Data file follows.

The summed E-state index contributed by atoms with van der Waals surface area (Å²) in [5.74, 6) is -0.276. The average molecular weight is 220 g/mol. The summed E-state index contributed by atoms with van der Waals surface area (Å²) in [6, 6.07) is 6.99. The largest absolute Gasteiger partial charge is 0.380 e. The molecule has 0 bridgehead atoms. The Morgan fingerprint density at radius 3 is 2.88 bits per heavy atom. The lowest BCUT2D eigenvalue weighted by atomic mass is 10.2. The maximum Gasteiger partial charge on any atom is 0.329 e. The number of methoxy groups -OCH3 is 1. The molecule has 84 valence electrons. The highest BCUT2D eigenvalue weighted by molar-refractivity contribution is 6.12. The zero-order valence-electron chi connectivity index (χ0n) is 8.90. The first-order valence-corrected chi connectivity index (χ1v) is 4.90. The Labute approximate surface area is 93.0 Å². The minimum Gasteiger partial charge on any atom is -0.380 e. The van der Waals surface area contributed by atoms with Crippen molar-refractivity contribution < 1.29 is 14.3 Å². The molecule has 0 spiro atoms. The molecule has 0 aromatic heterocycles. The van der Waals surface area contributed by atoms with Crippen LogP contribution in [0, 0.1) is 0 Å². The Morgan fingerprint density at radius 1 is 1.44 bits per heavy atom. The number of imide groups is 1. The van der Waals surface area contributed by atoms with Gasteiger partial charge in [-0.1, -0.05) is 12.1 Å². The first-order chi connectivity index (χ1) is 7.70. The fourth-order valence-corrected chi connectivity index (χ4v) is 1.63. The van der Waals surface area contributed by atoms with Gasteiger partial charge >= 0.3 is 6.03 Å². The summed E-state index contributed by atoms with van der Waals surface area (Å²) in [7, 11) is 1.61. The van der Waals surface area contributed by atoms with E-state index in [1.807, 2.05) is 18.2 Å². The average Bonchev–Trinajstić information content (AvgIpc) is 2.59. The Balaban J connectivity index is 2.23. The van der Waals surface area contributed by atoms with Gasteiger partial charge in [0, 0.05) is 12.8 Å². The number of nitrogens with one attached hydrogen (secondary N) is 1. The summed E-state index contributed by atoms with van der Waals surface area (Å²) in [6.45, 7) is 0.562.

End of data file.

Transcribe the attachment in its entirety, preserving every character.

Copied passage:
The summed E-state index contributed by atoms with van der Waals surface area (Å²) in [5.74, 6) is -0.276. The average molecular weight is 220 g/mol. The summed E-state index contributed by atoms with van der Waals surface area (Å²) in [6, 6.07) is 6.99. The largest absolute Gasteiger partial charge is 0.380 e. The molecule has 0 bridgehead atoms. The Morgan fingerprint density at radius 3 is 2.88 bits per heavy atom. The lowest BCUT2D eigenvalue weighted by atomic mass is 10.2. The maximum Gasteiger partial charge on any atom is 0.329 e. The number of methoxy groups -OCH3 is 1. The molecule has 84 valence electrons. The highest BCUT2D eigenvalue weighted by molar-refractivity contribution is 6.12. The zero-order valence-electron chi connectivity index (χ0n) is 8.90. The first-order valence-corrected chi connectivity index (χ1v) is 4.90. The Labute approximate surface area is 93.0 Å². The minimum Gasteiger partial charge on any atom is -0.380 e. The van der Waals surface area contributed by atoms with Crippen molar-refractivity contribution < 1.29 is 14.3 Å². The molecule has 0 spiro atoms. The molecule has 0 aromatic heterocycles. The van der Waals surface area contributed by atoms with Crippen LogP contribution in [0, 0.1) is 0 Å². The Morgan fingerprint density at radius 1 is 1.44 bits per heavy atom. The number of imide groups is 1. The van der Waals surface area contributed by atoms with Gasteiger partial charge in [-0.1, -0.05) is 12.1 Å². The first-order chi connectivity index (χ1) is 7.70. The fourth-order valence-corrected chi connectivity index (χ4v) is 1.63. The van der Waals surface area contributed by atoms with Gasteiger partial charge >= 0.3 is 6.03 Å². The summed E-state index contributed by atoms with van der Waals surface area (Å²) in [7, 11) is 1.61. The van der Waals surface area contributed by atoms with E-state index in [1.807, 2.05) is 18.2 Å². The average Bonchev–Trinajstić information content (AvgIpc) is 2.59. The Balaban J connectivity index is 2.23. The van der Waals surface area contributed by atoms with Gasteiger partial charge in [0, 0.05) is 12.8 Å². The number of nitrogens with one attached hydrogen (secondary N) is 1. The summed E-state index contributed by atoms with van der Waals surface area (Å²) in [6.45, 7) is 0.562.